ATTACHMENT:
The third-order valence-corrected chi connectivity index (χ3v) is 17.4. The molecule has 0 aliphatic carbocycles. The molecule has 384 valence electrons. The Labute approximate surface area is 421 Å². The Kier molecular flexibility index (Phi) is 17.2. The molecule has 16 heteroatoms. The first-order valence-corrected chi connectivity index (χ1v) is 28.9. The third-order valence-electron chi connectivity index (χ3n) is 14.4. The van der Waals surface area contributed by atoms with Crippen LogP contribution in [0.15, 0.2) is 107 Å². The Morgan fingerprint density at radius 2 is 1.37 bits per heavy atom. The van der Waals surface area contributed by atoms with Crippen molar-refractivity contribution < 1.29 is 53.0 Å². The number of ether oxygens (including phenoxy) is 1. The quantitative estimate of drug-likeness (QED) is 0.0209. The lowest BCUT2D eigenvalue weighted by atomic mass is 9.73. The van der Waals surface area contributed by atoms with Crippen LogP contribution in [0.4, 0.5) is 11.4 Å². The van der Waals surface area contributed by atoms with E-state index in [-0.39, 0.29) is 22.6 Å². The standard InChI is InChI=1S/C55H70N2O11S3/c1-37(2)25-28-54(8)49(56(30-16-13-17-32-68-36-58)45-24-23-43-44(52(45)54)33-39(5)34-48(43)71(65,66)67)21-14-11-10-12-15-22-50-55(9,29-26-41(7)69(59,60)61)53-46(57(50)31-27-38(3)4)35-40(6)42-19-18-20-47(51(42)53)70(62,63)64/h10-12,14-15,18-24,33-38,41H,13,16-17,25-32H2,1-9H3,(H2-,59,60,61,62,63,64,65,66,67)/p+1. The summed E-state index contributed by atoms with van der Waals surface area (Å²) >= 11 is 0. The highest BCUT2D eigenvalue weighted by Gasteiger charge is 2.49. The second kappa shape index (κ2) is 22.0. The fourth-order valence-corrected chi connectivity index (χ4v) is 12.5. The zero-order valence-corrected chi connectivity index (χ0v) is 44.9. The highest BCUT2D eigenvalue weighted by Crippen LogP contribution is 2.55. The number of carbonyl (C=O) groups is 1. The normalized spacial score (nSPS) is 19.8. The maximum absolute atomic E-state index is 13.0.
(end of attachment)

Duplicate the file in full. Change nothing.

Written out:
The third-order valence-corrected chi connectivity index (χ3v) is 17.4. The molecule has 0 aliphatic carbocycles. The molecule has 384 valence electrons. The Labute approximate surface area is 421 Å². The Kier molecular flexibility index (Phi) is 17.2. The molecule has 16 heteroatoms. The first-order valence-corrected chi connectivity index (χ1v) is 28.9. The third-order valence-electron chi connectivity index (χ3n) is 14.4. The van der Waals surface area contributed by atoms with Crippen LogP contribution in [0.15, 0.2) is 107 Å². The Morgan fingerprint density at radius 2 is 1.37 bits per heavy atom. The van der Waals surface area contributed by atoms with Crippen molar-refractivity contribution < 1.29 is 53.0 Å². The number of ether oxygens (including phenoxy) is 1. The quantitative estimate of drug-likeness (QED) is 0.0209. The lowest BCUT2D eigenvalue weighted by atomic mass is 9.73. The van der Waals surface area contributed by atoms with Crippen LogP contribution in [0.4, 0.5) is 11.4 Å². The van der Waals surface area contributed by atoms with E-state index in [-0.39, 0.29) is 22.6 Å². The standard InChI is InChI=1S/C55H70N2O11S3/c1-37(2)25-28-54(8)49(56(30-16-13-17-32-68-36-58)45-24-23-43-44(52(45)54)33-39(5)34-48(43)71(65,66)67)21-14-11-10-12-15-22-50-55(9,29-26-41(7)69(59,60)61)53-46(57(50)31-27-38(3)4)35-40(6)42-19-18-20-47(51(42)53)70(62,63)64/h10-12,14-15,18-24,33-38,41H,13,16-17,25-32H2,1-9H3,(H2-,59,60,61,62,63,64,65,66,67)/p+1. The summed E-state index contributed by atoms with van der Waals surface area (Å²) >= 11 is 0. The highest BCUT2D eigenvalue weighted by Gasteiger charge is 2.49. The second kappa shape index (κ2) is 22.0. The fourth-order valence-corrected chi connectivity index (χ4v) is 12.5. The zero-order valence-corrected chi connectivity index (χ0v) is 44.9. The highest BCUT2D eigenvalue weighted by Crippen LogP contribution is 2.55. The number of carbonyl (C=O) groups is 1. The normalized spacial score (nSPS) is 19.8. The maximum absolute atomic E-state index is 13.0.